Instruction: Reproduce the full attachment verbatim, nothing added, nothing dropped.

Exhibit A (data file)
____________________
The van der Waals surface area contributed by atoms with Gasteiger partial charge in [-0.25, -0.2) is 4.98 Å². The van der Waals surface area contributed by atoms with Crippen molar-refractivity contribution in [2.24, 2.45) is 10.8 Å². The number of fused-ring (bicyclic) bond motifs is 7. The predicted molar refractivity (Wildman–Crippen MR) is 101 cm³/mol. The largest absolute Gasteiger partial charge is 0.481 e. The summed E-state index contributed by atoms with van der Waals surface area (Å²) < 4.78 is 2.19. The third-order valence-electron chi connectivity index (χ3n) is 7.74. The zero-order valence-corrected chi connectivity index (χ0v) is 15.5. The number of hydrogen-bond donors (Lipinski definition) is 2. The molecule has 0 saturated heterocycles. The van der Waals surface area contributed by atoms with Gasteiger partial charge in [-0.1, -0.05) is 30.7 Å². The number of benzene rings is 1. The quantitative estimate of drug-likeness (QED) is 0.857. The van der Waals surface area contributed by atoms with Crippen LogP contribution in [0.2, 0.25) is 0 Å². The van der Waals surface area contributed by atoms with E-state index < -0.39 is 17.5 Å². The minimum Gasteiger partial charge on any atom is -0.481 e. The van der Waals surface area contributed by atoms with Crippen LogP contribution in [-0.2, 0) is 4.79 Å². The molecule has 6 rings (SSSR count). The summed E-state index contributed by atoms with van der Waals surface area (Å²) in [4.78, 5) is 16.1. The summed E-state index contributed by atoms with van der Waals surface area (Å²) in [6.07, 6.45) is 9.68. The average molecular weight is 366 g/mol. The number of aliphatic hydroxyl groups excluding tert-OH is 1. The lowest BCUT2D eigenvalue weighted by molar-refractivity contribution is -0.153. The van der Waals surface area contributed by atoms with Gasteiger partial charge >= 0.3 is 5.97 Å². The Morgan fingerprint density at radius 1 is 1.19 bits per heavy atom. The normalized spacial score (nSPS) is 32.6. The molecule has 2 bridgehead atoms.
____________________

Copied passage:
The van der Waals surface area contributed by atoms with Gasteiger partial charge in [-0.25, -0.2) is 4.98 Å². The van der Waals surface area contributed by atoms with Crippen molar-refractivity contribution in [2.24, 2.45) is 10.8 Å². The number of fused-ring (bicyclic) bond motifs is 7. The predicted molar refractivity (Wildman–Crippen MR) is 101 cm³/mol. The largest absolute Gasteiger partial charge is 0.481 e. The summed E-state index contributed by atoms with van der Waals surface area (Å²) < 4.78 is 2.19. The third-order valence-electron chi connectivity index (χ3n) is 7.74. The zero-order valence-corrected chi connectivity index (χ0v) is 15.5. The number of hydrogen-bond donors (Lipinski definition) is 2. The molecule has 0 saturated heterocycles. The van der Waals surface area contributed by atoms with Gasteiger partial charge in [-0.1, -0.05) is 30.7 Å². The number of benzene rings is 1. The quantitative estimate of drug-likeness (QED) is 0.857. The van der Waals surface area contributed by atoms with Crippen LogP contribution in [0.2, 0.25) is 0 Å². The van der Waals surface area contributed by atoms with E-state index < -0.39 is 17.5 Å². The minimum Gasteiger partial charge on any atom is -0.481 e. The van der Waals surface area contributed by atoms with Crippen LogP contribution in [-0.2, 0) is 4.79 Å². The molecule has 6 rings (SSSR count). The summed E-state index contributed by atoms with van der Waals surface area (Å²) in [4.78, 5) is 16.1. The summed E-state index contributed by atoms with van der Waals surface area (Å²) in [6.07, 6.45) is 9.68. The average molecular weight is 366 g/mol. The number of aliphatic hydroxyl groups excluding tert-OH is 1. The lowest BCUT2D eigenvalue weighted by molar-refractivity contribution is -0.153. The van der Waals surface area contributed by atoms with Gasteiger partial charge >= 0.3 is 5.97 Å². The Morgan fingerprint density at radius 1 is 1.19 bits per heavy atom. The normalized spacial score (nSPS) is 32.6. The molecule has 2 bridgehead atoms.